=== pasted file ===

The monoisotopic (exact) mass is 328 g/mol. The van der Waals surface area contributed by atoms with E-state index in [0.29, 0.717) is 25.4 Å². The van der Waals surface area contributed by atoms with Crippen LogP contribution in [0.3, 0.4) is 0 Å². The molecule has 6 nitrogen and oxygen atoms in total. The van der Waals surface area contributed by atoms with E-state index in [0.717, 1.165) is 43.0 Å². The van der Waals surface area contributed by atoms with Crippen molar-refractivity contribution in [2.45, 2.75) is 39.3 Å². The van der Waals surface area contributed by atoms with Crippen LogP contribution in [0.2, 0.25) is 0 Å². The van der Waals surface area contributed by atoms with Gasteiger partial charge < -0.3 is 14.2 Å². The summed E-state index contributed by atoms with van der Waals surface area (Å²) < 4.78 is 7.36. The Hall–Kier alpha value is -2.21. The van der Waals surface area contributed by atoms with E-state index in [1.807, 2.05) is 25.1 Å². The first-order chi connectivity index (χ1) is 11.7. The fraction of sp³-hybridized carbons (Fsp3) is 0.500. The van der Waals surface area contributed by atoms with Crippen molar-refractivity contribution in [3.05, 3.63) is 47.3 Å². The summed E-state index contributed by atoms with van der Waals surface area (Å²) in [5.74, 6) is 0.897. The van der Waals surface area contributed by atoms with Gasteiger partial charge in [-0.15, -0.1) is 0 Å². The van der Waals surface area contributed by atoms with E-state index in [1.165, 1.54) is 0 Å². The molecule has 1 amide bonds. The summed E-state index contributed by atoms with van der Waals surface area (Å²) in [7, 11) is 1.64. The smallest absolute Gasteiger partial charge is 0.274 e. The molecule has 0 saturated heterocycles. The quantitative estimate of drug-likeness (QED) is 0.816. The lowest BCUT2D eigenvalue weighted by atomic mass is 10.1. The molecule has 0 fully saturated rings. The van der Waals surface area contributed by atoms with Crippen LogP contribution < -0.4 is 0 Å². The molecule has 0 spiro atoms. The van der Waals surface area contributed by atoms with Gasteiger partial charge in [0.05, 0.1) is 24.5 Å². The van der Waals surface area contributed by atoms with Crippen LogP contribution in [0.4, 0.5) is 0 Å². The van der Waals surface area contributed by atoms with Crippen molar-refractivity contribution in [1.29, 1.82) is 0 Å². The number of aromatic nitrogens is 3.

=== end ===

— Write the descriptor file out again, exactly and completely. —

The monoisotopic (exact) mass is 328 g/mol. The van der Waals surface area contributed by atoms with E-state index in [0.29, 0.717) is 25.4 Å². The van der Waals surface area contributed by atoms with Crippen LogP contribution in [0.3, 0.4) is 0 Å². The molecule has 6 nitrogen and oxygen atoms in total. The van der Waals surface area contributed by atoms with E-state index in [0.717, 1.165) is 43.0 Å². The van der Waals surface area contributed by atoms with Crippen molar-refractivity contribution in [2.45, 2.75) is 39.3 Å². The van der Waals surface area contributed by atoms with Crippen LogP contribution in [0.2, 0.25) is 0 Å². The van der Waals surface area contributed by atoms with Gasteiger partial charge < -0.3 is 14.2 Å². The summed E-state index contributed by atoms with van der Waals surface area (Å²) < 4.78 is 7.36. The Hall–Kier alpha value is -2.21. The van der Waals surface area contributed by atoms with E-state index in [1.807, 2.05) is 25.1 Å². The first-order chi connectivity index (χ1) is 11.7. The fraction of sp³-hybridized carbons (Fsp3) is 0.500. The van der Waals surface area contributed by atoms with Crippen molar-refractivity contribution in [3.05, 3.63) is 47.3 Å². The summed E-state index contributed by atoms with van der Waals surface area (Å²) in [5.74, 6) is 0.897. The van der Waals surface area contributed by atoms with Gasteiger partial charge in [-0.15, -0.1) is 0 Å². The van der Waals surface area contributed by atoms with E-state index in [1.165, 1.54) is 0 Å². The molecule has 1 amide bonds. The summed E-state index contributed by atoms with van der Waals surface area (Å²) in [7, 11) is 1.64. The smallest absolute Gasteiger partial charge is 0.274 e. The molecule has 0 saturated heterocycles. The quantitative estimate of drug-likeness (QED) is 0.816. The lowest BCUT2D eigenvalue weighted by atomic mass is 10.1. The molecule has 0 fully saturated rings. The van der Waals surface area contributed by atoms with Crippen LogP contribution < -0.4 is 0 Å². The molecule has 0 spiro atoms. The van der Waals surface area contributed by atoms with Gasteiger partial charge in [0.05, 0.1) is 24.5 Å². The van der Waals surface area contributed by atoms with Crippen LogP contribution in [0.4, 0.5) is 0 Å². The van der Waals surface area contributed by atoms with Crippen molar-refractivity contribution in [1.29, 1.82) is 0 Å². The number of aromatic nitrogens is 3.